This article outlines a recent UK decision on “package or unit” and then briefly compares the US position, with interesting differences highlighted.

United Kingdom

By defining a “unit” under the Hague Rules, an English Court of Appeal judgment now means that, unless clear and purposive words are used, there is no such limitation for bulk or liquid cargoes.

These are routinely described in Bills of Lading as for example x tons, kilos, tonnes, litres or barrels, and one way or another many liftings are still subject to the Hague Rules. The “AQASIA” ([2018] EWCA Civ 276) means that carriers cannot ordinarily limit cargo loss and damage claims according to such measures.

Owners loaded about 2,000 tons of bulk fish oil under a carriage contract that incorporated the Hague Rules. They did not contest liability for damage on outturn, but cited Article IV rule 5, which limits liability for loss or damage to £100:

“… per package or unit … unless the nature and value of [the] goods have been declared …. and inserted in the bill of lading ….”.

Contrast Article IV rule 5(a) of the Hague-Visby Rules, which (with an identical exception) limits such liability to:

“ … 666.67 units of account per package or unit or 2 units of account per kilogramme of gross weight of the goods lost or damaged, whichever is the higher”.

So the Hague-Visby Rules offer an alternative, according to weight, but the Hague Rules do not.

The court had to decide what “unit” meant, as both sides accepted that “per package” did not apply to bulk or liquid. Cargo interests said that “unit” was a physical item of cargo, or a shipping unit. Shipowners argued that it could mean a unit of measurement, as commonly used to quantify goods in a carriage contract. So it could apply to bulk or liquid cargoes, with limitation according to the stated number of kilos, litres or barrels, for example.

The Court of Appeal upheld the first instance judge in saying that “unit” meant a physical item of cargo or a shipping unit. Cargo interests prevailed. The search was for “the identifiably separate items of cargo, as in fact shipped”, not a unit of measurement, and standard Hague Rules limitation did not apply to bulk or liquid.

Under English law, the parties can still make the Hague Rules limitation apply to such cargoes by using suitable wording – they might, for instance, agree what “unit” means – but just incorporating the Hague Rules is not enough.

United States

Under US law, COGSA 1936 covers ocean carriage to and from US ports and limits a carrier’s liability for cargo loss or damage to US$500:

“ … per package … or in case of goods not shipped in packages, per customary freight unit”.

(A provision similar to the Hague/Hague-Visby exception operates slightly differently, overriding the $500 limit, in circumstances where the shipper has not been given sufficient notice to opt for higher value at increased freight.)

US COGSA straightforwardly distinguishes between goods shipped in packages and other goods.

One leading US definition of a COGSA “package” is “a class of cargo, irrespective of size, shape or weight, to which some packaging preparation for transportation has been made which facilitates handling, but which does not necessarily conceal or completely enclose the goods”. Thus, while US analysis differs in approach to that of the UK – a key notion is at least some form of attachment or encirclement – there is no detectable scope for its application to bulk or liquid cargoes.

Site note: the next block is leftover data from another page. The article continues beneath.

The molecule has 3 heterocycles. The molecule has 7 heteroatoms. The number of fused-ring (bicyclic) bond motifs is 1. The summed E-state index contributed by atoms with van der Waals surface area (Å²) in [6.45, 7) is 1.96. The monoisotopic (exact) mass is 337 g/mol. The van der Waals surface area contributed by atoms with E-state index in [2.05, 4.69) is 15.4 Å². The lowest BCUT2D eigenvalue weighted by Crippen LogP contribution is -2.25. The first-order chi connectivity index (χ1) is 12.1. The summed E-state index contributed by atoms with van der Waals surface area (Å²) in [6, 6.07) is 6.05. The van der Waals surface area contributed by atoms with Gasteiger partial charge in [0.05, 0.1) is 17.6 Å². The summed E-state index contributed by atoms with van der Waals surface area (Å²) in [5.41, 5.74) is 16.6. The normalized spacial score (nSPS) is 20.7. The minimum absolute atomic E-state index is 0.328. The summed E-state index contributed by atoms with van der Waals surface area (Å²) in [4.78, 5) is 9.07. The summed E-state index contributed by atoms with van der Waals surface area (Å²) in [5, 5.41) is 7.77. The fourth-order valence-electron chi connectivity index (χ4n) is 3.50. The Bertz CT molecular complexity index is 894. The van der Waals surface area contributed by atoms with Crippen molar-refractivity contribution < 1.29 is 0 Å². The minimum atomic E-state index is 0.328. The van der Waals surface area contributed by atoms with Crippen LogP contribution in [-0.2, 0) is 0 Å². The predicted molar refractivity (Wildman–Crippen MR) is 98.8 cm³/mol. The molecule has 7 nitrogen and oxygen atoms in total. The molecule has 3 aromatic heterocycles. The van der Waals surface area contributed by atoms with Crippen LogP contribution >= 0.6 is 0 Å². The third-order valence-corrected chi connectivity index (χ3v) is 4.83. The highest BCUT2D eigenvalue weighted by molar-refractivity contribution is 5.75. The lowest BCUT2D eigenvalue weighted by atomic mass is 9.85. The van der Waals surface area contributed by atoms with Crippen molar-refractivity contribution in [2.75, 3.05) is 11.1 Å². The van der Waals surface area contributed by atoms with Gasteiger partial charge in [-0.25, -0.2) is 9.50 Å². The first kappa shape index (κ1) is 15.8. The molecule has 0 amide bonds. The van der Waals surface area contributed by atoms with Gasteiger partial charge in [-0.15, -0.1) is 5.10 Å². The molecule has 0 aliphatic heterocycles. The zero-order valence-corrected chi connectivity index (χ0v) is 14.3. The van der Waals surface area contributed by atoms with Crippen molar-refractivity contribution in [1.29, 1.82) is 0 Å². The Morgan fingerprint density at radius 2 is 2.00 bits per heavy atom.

By contrast, for these and also perhaps unenclosed cargoes – for “goods not shipped in packages” – the US approach maps many of the “AQASIA” issues, but it comes to a very different landing.

In the twin meaning of “freight”, the term “customary freight unit” offers a tantalising contest between what is carried and what is charged. The tussle has indeed been between description and quantification – the actual shipping unit of the goods themselves versus the calculation or basis of payment.

The latter has prevailed, and “customary freight unit” is the unit used with respect to calculating the freight charged. Note that what matters is the “unit used to describe the freight, looking at the bill of lading and tariff, regardless of how the ultimate freight may have been calculated.” (Our italics.)

As such, the US courts will consider the unit by which freight was calculated as the applicable freight unit, no matter the actual working or result of the calculation. This will commonly mean arithmetic involving volume or weight, but care is needed if for example the Bill of Lading freight is on a lump sum basis. If so, that may be taken as the “customary freight unit”, regardless whether the numerical summation is based on actual tonnes carried. In some cases that has limited an entire cargo claim to $500.

Conclusion

In the UK there can be a Hague-Visby limit based on weight, but there is no Hague limitation for bulk or liquid cargoes. There can be under US COGSA, but parties should take care with the freight description or a lower than intended limit may apply.

If you would like to discuss anything arising from this commentary please contact Ed Floyd at ed.floyd@floydzad.com and +1 (917) 999 6914 or Luke Zadkovich at luke.zadkovich@floydzad.com and +1 (917) 868 1245 / +44 (20) 8068 6844.  This article is to be considered general commentary only and not to be relied upon as legal advice for any particular circumstances.

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